The only appropriate treatment is surgery. Medical treatment is indicated initially for those patients who are in heart failure. Surgery should have every chance of success with excellent prognosis. Pulmonary arterial changes are reversible. In this case cor–triatriatum was associated with ASD and multiple VSD and features of pulmonary vascular obstruction. Oelert et al., reported successful surgical treatment of cor–triatriatum in a four-and-a-half-month-old infant, similar in age to the present case. Ingrid and Hollinger et al., have opined that cor–triatriatum should be managed like mitral stenosis.
The anaesthetic goal for such cases is to prevent exacerbation of pulmonary artery hypertension (PAH) and hemodynamic instability. PAH is managed by adequate ventilatory support, inodilators (milrinone and dobutamine) and pulmonary dilators (nitroglycerin, phenoxybenzamine). Pain and anxiety are known to cause catecholamine release which in turn can adversely influence pulmonary vascular tone. Ketamine has been used in critical case of mitral stenosis. It has been reported that ketamine does not adversely affect pulmonary artery pressure. We used intramuscular ketamine for its sedative and analgesic effects. Thiopentone, propofol, inhalational agents are myocardial depressants. Fentanyl, midazolam and muscle relaxant-based anaesthesia has proved to be suitable in PAH. Inhaled nitric oxide and prostaglandin are beneficial in reducing the PAH. PAH crisis is the main concern in the postoperative period and is treated with 100% oxygen with moderate hyperventilation; treatment of both respiratory and metabolic acidosis, removal or attenuation of precipitating factors should be undertaken. Inodilators, vasodilators and sidanfil citrate are also advocated.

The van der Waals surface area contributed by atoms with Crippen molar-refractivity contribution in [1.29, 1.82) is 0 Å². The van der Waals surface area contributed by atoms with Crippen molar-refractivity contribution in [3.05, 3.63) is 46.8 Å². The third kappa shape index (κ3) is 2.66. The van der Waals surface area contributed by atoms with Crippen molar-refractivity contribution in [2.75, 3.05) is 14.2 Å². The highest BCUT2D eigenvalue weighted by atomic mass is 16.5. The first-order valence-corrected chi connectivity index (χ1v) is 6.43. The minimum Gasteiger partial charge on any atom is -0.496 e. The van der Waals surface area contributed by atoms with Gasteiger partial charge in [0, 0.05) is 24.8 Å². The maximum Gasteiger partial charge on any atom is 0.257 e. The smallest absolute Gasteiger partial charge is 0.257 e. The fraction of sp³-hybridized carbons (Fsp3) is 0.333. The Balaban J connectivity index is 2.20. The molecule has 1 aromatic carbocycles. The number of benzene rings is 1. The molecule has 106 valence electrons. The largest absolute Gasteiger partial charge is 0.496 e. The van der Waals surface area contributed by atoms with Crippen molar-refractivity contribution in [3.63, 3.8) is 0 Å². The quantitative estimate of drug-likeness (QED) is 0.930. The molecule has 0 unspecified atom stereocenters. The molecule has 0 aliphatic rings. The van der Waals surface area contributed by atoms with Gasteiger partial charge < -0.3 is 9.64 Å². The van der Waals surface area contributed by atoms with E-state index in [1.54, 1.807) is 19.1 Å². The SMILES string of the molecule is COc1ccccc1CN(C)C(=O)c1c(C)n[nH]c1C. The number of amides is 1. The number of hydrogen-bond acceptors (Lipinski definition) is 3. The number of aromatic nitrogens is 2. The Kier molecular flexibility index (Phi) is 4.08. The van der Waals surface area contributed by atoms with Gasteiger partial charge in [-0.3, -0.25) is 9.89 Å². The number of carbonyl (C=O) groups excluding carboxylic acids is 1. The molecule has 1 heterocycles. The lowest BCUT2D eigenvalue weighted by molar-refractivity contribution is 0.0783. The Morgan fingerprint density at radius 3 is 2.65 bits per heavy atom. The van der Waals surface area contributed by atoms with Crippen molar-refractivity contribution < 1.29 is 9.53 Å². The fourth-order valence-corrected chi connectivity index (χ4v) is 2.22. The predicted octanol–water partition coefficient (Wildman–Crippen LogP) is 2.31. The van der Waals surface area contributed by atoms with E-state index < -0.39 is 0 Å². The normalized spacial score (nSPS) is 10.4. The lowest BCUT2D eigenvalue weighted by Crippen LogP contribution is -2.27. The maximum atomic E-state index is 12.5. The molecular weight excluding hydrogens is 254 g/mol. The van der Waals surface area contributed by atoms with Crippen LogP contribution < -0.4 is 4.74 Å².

To conclude, we report here the anaesthetic management of a male child who presented with cor-triatriatum, ASD and multiple VSD which is a rare finding. Understanding the pathophysiology and haemodynamics of combined or complex cardiac disease of this nature is important in the management of anaesthesia. Fentanyl and midazolam-based anaesthetic technique and appropriate management of PAH helped us in the perioperative management of this patient.
Our sincere thanks are due to Dr. Narendra, Associate Professor, CVTS and Dr. Ramesh Kumar, Consultant Anaesthesiologist, for their kind help.
Source of Support: Nil
Conflict of Interest: None declared.